After all this good information, I think I will set up 50% low and 70% high with 30% expo and give it a try. I have to wait to get a bigger battery in order to get the CG right. I only have a 3 cell 1300, not heavy enough. I'll try a 2200.

Thanks again.
Nov 23, 2021, 01:02 PM
Registered User
yeah, at least 50%. i often start with 30% because some planes can be really twitch. same with expo.
i like to set up a switch,incase i have strted too low, i can flip it in time to get a decent turn and not have the plane fly away on me.

all the best with the sky surfer, looks like a nice model!
Nov 23, 2021, 03:46 PM
Registered User
BMathews advice is great. Do the mechanical adjustments if you are trying to just soften it up a bit, but also remember that you can adjust it out as you find that you need more throws, and adjust in multiple rates within your radio as well. Having different options within the radio is great for some planes, and i actually recommend setting up multiple rates in what I call the Goldilocks configuration:

Low Rates - 50% Dual rates, 30% expo on Aileron, Elevator, Rudder for most planes (especially if it's a trainer)

Mid Rates - 70% Dual Rates, 30% expo on Aileron, Elevator, Rudder (again, for most planes)

High Rates - 100% Dual Rates, 30% expo on Aileron, Elevator, Rudder

The Low Rates tends to be too soft for me on reaction, the 100% can be too much, and the Mid Rates tends to be about right - FOR ME.

I give these suggestions AS A STARTING POINT. Let me say that again, THIS IS A STARTING POINT. Rates and expo are what I would consider personal preference, as well as dependent on the plane itself; however, this will give you an idea of what more or less Dual Rates do as you flip the 3 Way Switch, to see how tame it is or how squirrelly/responsive the plane gets in the air.

You may find that 50% is still a tad more responsive than you want for just basic flying, in which case you can land and dial it down a bit. Or you may like the mid rates, and set that for your low, while dialing u to 85% for the Mid and 100% for the high. Again, all preference.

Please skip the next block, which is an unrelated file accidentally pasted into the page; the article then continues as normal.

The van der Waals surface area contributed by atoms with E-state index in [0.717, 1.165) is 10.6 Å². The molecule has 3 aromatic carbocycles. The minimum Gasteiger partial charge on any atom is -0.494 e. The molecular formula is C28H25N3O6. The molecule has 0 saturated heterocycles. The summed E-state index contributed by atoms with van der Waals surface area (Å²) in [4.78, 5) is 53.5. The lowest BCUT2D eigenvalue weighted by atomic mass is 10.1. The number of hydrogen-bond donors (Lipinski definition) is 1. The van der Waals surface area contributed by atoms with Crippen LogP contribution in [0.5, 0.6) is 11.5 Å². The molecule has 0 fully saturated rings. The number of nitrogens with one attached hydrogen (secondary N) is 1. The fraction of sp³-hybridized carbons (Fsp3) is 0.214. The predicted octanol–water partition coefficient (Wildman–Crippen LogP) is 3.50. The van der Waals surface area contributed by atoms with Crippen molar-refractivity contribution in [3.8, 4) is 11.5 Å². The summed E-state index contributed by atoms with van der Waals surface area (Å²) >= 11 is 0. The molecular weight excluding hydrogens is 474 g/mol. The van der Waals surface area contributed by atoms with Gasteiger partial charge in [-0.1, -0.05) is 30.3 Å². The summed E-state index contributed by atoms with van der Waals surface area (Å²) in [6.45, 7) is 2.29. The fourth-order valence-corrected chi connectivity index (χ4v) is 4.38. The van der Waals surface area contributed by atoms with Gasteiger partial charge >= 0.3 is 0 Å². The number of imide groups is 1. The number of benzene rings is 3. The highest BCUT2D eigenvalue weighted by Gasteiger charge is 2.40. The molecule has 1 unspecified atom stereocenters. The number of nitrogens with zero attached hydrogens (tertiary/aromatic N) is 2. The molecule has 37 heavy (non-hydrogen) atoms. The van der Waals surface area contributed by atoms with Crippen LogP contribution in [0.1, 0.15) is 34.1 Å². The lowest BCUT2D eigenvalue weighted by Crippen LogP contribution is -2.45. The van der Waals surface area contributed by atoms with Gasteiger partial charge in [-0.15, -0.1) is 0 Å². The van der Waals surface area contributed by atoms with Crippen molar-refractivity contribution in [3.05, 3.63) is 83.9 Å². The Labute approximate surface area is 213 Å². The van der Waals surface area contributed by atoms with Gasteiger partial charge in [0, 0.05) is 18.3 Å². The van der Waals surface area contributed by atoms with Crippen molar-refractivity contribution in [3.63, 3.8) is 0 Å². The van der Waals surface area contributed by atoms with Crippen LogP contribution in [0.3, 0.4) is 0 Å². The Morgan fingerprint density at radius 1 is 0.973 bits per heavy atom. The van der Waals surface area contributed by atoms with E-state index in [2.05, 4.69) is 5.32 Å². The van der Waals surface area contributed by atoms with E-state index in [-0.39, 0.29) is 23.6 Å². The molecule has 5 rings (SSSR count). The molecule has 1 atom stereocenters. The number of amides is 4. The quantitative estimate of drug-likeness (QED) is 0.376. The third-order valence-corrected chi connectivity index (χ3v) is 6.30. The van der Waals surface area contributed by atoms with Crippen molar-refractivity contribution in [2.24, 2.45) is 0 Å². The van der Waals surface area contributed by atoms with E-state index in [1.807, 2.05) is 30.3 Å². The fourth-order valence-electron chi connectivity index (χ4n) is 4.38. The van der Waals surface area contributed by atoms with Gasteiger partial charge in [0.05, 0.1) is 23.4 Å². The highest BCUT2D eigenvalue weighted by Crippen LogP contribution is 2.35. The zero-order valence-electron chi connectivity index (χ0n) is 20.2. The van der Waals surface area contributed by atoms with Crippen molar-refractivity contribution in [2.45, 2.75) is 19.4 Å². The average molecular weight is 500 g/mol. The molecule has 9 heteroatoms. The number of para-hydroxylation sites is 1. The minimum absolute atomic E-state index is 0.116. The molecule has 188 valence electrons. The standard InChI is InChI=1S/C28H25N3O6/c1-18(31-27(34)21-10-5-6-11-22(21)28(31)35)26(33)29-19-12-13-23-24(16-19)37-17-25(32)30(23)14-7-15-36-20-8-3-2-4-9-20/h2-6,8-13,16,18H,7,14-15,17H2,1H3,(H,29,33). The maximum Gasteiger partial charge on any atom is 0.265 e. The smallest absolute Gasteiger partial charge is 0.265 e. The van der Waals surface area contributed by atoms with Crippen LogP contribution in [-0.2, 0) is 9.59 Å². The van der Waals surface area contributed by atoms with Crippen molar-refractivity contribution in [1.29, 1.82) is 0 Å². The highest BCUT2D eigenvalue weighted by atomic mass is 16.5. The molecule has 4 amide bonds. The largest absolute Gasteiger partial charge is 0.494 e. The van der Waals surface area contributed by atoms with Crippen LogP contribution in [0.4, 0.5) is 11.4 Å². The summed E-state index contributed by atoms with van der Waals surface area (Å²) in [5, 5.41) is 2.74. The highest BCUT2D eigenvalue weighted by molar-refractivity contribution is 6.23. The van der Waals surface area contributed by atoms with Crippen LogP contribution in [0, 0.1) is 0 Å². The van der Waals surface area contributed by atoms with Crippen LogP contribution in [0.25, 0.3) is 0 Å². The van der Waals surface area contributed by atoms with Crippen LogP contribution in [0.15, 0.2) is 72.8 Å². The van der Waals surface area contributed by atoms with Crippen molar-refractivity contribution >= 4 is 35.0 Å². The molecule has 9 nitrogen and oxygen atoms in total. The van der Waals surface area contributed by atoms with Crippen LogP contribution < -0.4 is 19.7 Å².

I recently bought a Crack Yak from Twisted Hobbys and had one of the 3D pilots at the field set it up and help me dial in the rates. He was dialing in 70-80% expo and 125% throws on some of the settings, and when I was trying to fly it, the plane felt absolutely unresponsive until I was banging the sticks to full stop - at which point, it was overly responsive and I didn't feel like there was fine control. I kept overcorrecting when trying to do rolls or lops, and I finally had to dial the expo back down. He tried to fly it and said, "Oh lordy - this thing is SUPER twitchy!!! How can you fly like that?"

I put the plane up in the air, snap rolled it, and said, "Apparently, I have more control like this! Who knew this was what I needed?"

So, to sum up, start with something low, have some different rates you can navigate through to see how it feels, and then try to dial in something that you feel comfortable with. THAT is where the dual rates and expo on a switch is helpful. The object is not to complicate things, but to make it easier to fly your plane and make you successful.
Nov 24, 2021, 01:44 AM
homo ludens modellisticus
Ron van Sommeren's Avatar
Originally Posted by BMatthews
... This reduces the throw available and "softens" the response just like you're looking to do. But it preserves the power and full control of the servo at the same time by keeping the servo moving through it's entire range of travel. ...
It also keeps servo resolution intact and reduces play caused by hornholes/linkage/steerringrod.

Vriendelijke groeten Ron
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Nov 24, 2021, 07:09 AM
Registered User
find someone where you fly, that you like the style of flying they do. Ask them to look over your rates and throws before you do anything.

I like precision flying, if I buy a used plane with 2" servo arms or the manufacturer says 2" arms on a new plane, chances are I will I normally reduce that to 1" or 1.25" (depending on the plane etc). Find that one person that you want to fly like, and ask them to help you, it will make your progress faster.